Western SF34 and private aircraft at Nassau on Sep 22nd 2018, near midair collision over runway, aircraft took off in opposite directions at the same time

Last Update: June 11, 2019 / 15:53:36 GMT/Zulu time

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Incident Facts

Date of incident
Sep 22, 2018


Flight number

Aircraft Registration

Aircraft Type
SAAB 340

ICAO Type Designator

A Western Air Saab 340A, registration C6-KID performing flight WST-701 from Nassau to Freeport (Bahamas) with 25 passengers and 3 crew, was cleared for takeoff from Nassau's runway 14.

About 6 seconds prior to issuing the takeoff clearance to WST-701 tower cleared a private Aztec aircraft for takeoff from runway 27. The crew however taxied their aircraft onto runway 32 and commenced takeoff becoming airborne prior to the Saab, a surveillance camera showed the aircraft half way between taxiways B and D at a height of about 50 feet when it came into sight of the camera. About 12 seconds later C6-KID was observed passing taxiway E, rotated just ahead of taxiway D. By the time C6-KID became airborne the Aztec had already left the camera view, the Saab passed underneath the Aztec.

Bahama's Air Accident Investigation Department (AAID) released their Short Investigation Final Report reporting it could not be determined what vertical separation existed between the two aircraft, however, both crews remained unaware of the proximity of the other aircraft. The AAID concluded the probable causes of the serious incident, a near midair collision, were:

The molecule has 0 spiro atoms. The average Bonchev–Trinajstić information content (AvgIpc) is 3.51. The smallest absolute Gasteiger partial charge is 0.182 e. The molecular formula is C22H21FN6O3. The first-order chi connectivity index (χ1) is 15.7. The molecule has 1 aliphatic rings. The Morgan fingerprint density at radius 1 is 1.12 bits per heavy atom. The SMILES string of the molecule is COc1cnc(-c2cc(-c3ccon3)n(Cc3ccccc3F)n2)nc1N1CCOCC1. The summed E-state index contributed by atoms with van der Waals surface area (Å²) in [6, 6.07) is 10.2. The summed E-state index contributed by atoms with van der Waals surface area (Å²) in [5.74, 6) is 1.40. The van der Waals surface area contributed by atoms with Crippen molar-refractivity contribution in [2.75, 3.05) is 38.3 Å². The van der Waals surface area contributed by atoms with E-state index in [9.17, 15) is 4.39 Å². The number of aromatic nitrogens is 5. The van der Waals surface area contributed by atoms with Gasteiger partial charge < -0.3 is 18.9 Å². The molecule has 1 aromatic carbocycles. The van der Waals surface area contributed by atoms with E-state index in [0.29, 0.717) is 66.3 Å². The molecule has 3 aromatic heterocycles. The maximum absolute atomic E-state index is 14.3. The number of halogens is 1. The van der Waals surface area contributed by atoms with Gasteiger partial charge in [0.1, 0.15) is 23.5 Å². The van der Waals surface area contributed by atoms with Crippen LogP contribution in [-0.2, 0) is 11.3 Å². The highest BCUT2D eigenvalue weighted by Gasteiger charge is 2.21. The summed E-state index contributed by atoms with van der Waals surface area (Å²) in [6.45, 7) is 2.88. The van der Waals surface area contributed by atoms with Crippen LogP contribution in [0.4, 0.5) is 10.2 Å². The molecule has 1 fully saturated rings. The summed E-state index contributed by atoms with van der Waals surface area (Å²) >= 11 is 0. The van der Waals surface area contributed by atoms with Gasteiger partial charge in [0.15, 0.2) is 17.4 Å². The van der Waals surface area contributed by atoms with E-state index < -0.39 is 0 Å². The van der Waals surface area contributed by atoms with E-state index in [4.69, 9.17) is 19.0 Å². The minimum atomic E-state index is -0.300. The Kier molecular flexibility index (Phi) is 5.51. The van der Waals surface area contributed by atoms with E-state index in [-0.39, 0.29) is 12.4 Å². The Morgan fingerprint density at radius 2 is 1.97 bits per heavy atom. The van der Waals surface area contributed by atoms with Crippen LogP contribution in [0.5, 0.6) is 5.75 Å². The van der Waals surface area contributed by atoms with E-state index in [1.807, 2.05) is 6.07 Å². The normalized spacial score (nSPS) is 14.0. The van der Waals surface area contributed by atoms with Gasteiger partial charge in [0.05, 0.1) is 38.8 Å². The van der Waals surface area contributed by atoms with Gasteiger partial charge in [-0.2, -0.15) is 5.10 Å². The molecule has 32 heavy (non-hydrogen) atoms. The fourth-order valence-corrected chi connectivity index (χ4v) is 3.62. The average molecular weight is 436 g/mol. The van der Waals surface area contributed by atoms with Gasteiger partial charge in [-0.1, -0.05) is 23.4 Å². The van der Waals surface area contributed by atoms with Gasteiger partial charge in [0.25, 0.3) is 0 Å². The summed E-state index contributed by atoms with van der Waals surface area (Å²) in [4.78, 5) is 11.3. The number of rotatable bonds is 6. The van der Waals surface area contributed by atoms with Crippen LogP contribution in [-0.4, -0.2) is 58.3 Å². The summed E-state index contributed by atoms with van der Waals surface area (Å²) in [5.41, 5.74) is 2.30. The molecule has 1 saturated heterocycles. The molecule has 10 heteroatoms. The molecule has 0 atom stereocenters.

The poor decision making exercised by the pilot of aircraft Aztec in not following directions issued by ATC, despite advising he understood the instructions given, has been determined as the probable cause of the near mid-air collision.

- Also contributing to this near mid-air collision was the actions of the air traffic controller by losing visual on the aircraft he issued instructions to, and the failure on the part of the crew of C6-KID for not observing that another aircraft was on the same runway at the same time before commencing their take-off roll.